Midsomer Murders

Forget Russian roulette: in the famously hazardous county of Midsomer, even standard roulette is deadly. That much was obvious from the opening moments of this typically deranged start to a new run of the pastoral slasher-fest, when an artist took delivery of a booby-trapped roulette wheel and ended up losing a lot more than her shirt.

But that was a positively dignified way to go compared to her husband, who was squashed to death in his own printing press, complete with a page of text stamped across his corpse. (You could tell he was going to be the next to go – he had it written all over him.)

The murders, it turned out, were all copied from a lurid crime potboiler written by deceased local author George Summersbee. ‘She was electrocuted in a manner identical to the plot of one of your father’s books,’ DCI Barnaby (Neil Dudgeon) told the victim’s grieving friend, played by Georgia Taylor. There is surely nothing at RADA that teaches you how to react to a line like that.

Then the author’s unpublished final manuscript – the star attraction at the Luxton Deeping Crime Festival – was stolen. ‘But…’ sputtered the print shop owner, shortly before becoming a stiff letter himself, ‘without the manuscript, we can’t publish!’ Say what you like, he certainly knew the print trade.

But wait, there was another shocking twist: ‘George Summersbee is alive and well and living in Midsomer!’ announced Barnaby – the shocking twist, of course, being anyone being alive in Midsomer. (Don’t worry, he was dead again within 10 minutes.)

In one scene, characters were seen rolling their eyes at Summersbee’s hokey, nonsensical plots. Deliciously subversive, or just a ruddy cheek? Who knows – as ever with Midsomer, you’re never quite sure to what extent it’s meant to be a parody, and who is supposed to be in on the joke.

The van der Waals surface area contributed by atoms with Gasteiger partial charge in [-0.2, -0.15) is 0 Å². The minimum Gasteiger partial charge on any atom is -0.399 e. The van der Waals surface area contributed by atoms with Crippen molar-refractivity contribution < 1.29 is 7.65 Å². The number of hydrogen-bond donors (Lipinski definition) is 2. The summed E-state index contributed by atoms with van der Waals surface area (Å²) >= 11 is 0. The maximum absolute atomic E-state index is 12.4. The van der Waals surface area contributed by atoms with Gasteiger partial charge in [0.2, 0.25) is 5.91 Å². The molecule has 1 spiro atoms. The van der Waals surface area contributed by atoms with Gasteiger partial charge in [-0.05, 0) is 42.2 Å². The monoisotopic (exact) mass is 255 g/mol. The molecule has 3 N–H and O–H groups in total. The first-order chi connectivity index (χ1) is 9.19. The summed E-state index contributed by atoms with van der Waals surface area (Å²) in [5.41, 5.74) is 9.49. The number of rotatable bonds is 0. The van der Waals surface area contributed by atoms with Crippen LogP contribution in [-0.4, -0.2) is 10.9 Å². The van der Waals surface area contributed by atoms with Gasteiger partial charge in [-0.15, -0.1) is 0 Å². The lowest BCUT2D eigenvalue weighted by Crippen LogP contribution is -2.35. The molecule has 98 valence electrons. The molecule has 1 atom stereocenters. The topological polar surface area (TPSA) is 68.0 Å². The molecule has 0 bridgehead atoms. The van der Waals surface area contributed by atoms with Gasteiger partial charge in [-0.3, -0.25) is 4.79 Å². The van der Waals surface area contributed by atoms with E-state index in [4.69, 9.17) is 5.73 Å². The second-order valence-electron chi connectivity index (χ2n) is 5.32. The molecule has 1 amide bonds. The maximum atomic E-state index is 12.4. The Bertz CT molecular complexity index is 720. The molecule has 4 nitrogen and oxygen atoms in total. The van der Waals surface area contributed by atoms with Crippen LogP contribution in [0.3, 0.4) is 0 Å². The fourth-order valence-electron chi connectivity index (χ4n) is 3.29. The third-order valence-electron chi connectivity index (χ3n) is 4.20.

Still, it’s good fun, in a daft sort of way – like a game of Cluedo, but without the depth or character motivation. And at least DCI Barnaby isn’t lumbered with the clichéd personality flaws we usually get in cop shows – like a drink problem or a gambling addiction or a dark secret in his past. Though maybe that’s because, to have flaws, you need a personality to start with.

TV extra:

Mr Selfridge

Arriving every January like Downton’s replacement bus service, the department store saga appears to be running low on stocks of ideas. This week saw Mr S’s daughter married off to a Russian aviator – but it turned out he was only after her father’s aerodrome, the cad. The reception was held over the shop (in Selfridge’s roof garden) but Mr Crabb was too busy fretting about losing a day’s takings to enjoy it. Meanwhile, there was industrial unrest in the loading bay. Where’s John Inman when you need him?


Cucumber – in which Russell T Davies revisits the Manchester gay scene of his groundbreaking Queer as Folk – is as subtle as its title suggests. But Davies excels at delivering big ideas with a deceptively light touch, and behind the filthy jokes he has a lot to say here about the quiet desperation of middle-aged men struggling to let go of their gilded youths. Most desperate of all is Henry, Cucumber’s waspish anti-hero – a fabulous, tragi-comic portrait of impotent rage by Vincent Franklin that has BAFTA written all over it.

Published in Waitrose Weekend, January 29, 2015

(c) Waitrose Weekend